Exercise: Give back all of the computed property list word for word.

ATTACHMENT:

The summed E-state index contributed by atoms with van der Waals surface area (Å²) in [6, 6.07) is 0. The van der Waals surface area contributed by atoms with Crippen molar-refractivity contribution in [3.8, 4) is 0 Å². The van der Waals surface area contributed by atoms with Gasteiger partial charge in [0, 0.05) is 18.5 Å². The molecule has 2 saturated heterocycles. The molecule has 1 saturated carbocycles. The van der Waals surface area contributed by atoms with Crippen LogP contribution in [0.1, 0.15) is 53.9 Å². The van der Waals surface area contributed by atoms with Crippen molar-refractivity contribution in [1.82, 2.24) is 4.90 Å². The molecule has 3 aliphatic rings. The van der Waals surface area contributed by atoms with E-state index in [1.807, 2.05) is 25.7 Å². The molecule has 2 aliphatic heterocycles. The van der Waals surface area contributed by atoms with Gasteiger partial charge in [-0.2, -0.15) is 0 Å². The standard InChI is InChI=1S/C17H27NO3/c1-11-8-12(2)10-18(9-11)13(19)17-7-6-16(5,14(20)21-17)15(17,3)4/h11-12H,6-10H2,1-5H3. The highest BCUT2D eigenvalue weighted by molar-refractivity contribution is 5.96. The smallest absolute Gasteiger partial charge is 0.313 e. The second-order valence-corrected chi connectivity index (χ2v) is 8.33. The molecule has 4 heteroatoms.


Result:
The summed E-state index contributed by atoms with van der Waals surface area (Å²) in [6, 6.07) is 0. The van der Waals surface area contributed by atoms with Crippen molar-refractivity contribution in [3.8, 4) is 0 Å². The van der Waals surface area contributed by atoms with Gasteiger partial charge in [0, 0.05) is 18.5 Å². The molecule has 2 saturated heterocycles. The molecule has 1 saturated carbocycles. The van der Waals surface area contributed by atoms with Crippen LogP contribution in [0.1, 0.15) is 53.9 Å². The van der Waals surface area contributed by atoms with Crippen molar-refractivity contribution in [1.82, 2.24) is 4.90 Å². The molecule has 3 aliphatic rings. The van der Waals surface area contributed by atoms with E-state index in [1.807, 2.05) is 25.7 Å². The molecule has 2 aliphatic heterocycles. The van der Waals surface area contributed by atoms with Gasteiger partial charge in [-0.2, -0.15) is 0 Å². The standard InChI is InChI=1S/C17H27NO3/c1-11-8-12(2)10-18(9-11)13(19)17-7-6-16(5,14(20)21-17)15(17,3)4/h11-12H,6-10H2,1-5H3. The highest BCUT2D eigenvalue weighted by molar-refractivity contribution is 5.96. The smallest absolute Gasteiger partial charge is 0.313 e. The second-order valence-corrected chi connectivity index (χ2v) is 8.33. The molecule has 4 heteroatoms.